• Ejido rights can be subject to purchase and transfer, however this can only take place between members of the ejido. Non-Mexican nationals cannot be members of the ejido.

So how can I acquire land that is Ejido?

Ejido land can be transformed into private property and then sold to any individual who is not a member of the ejido, either national or foreign. This process is commonly known as “regularization” and must meet many legal requirements. The regularization of ejido land can take months and in some cases years. Once the regularization process is concluded, you may acquire (through a land trust) the piece of property you are being offered to purchase.

You should keep in mind that acquiring Ejido under the name of a Mexican national in order to get your way around the regularization process and the Fideicomiso, will put your investment at risk since you will have absolutely no legal rights over the property, and yes, you might get a bargain but in the end you run the risk of never getting title.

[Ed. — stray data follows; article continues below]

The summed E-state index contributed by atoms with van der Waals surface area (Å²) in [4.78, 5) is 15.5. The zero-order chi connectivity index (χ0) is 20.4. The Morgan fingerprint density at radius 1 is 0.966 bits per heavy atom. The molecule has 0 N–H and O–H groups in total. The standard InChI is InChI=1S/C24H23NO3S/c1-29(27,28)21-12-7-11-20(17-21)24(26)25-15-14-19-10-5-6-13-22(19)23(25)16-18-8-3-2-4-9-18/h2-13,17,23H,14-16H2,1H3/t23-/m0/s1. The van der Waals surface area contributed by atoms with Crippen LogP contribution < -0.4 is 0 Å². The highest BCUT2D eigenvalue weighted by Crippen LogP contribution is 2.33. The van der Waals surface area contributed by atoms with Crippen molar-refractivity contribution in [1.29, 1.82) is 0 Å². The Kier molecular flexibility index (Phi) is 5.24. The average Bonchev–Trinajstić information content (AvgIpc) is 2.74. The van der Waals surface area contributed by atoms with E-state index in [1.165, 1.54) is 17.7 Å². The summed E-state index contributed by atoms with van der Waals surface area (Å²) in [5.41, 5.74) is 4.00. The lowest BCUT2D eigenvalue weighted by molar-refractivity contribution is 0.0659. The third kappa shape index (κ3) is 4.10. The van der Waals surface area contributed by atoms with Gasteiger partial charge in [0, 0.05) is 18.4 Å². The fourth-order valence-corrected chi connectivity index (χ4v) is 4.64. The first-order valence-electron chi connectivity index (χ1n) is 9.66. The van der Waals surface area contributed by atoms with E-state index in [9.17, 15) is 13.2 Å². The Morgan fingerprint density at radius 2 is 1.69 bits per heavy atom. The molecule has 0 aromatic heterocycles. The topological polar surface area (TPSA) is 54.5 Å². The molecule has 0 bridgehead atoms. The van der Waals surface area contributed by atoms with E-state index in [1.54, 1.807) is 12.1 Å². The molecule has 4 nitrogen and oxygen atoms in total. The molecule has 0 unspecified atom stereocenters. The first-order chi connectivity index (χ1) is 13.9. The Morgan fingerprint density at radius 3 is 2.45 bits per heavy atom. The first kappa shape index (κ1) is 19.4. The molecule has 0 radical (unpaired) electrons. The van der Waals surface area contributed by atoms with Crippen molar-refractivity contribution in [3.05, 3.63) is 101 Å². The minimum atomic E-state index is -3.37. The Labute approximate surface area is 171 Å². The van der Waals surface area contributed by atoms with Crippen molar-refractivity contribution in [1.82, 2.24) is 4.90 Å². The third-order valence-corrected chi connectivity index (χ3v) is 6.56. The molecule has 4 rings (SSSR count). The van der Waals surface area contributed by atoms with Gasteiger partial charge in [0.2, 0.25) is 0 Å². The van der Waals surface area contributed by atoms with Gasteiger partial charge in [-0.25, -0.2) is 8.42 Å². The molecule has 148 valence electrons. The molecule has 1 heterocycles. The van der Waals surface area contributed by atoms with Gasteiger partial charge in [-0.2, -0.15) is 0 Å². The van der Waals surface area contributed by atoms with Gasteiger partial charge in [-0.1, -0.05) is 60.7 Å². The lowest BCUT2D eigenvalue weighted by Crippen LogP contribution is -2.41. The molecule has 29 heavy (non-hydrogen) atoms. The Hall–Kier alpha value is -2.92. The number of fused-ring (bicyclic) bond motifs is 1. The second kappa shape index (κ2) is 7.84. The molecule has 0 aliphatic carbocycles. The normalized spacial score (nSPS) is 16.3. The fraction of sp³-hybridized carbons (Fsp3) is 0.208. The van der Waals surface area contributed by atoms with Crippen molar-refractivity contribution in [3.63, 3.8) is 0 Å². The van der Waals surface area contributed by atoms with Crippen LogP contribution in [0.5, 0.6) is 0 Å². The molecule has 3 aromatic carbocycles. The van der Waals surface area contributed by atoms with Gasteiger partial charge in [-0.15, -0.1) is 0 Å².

Is your contract with the developer a one-sided contract?

Justitia or Lady Justice is an international symbol of law and justice.  She is always portrayed holding a balance which represents equity for all the parties of a transaction or dispute. Equity for all parties is precept that applies not only in the legal field, but also in the business field with the famous “win-win situation”. All contracts should also be fair and balanced. However, there are some contracts that can be one-sided and this may represent a risk to one of the parties. Developers in Mexico are prone to have one-sided contracts in their favor, even though by law there are required to include certain clauses in those contracts for the protection of the buyer.

So what clauses is the developer required to include in the sales contract?  

The Mexican Consumer Protection Law states in article 73 and 73 Ter, that the developer must register the template of the sales contract before the Consumer Protection Agency, and in order to be registered the contract must include the detailed rights and obligations of both parties, equal penalties for both parties in case of default,  a specific date when the construction will be finished, a specific date for delivery of the unit, a specific date for the transfer of the title, and the technical characteristics of the construction and the finishings.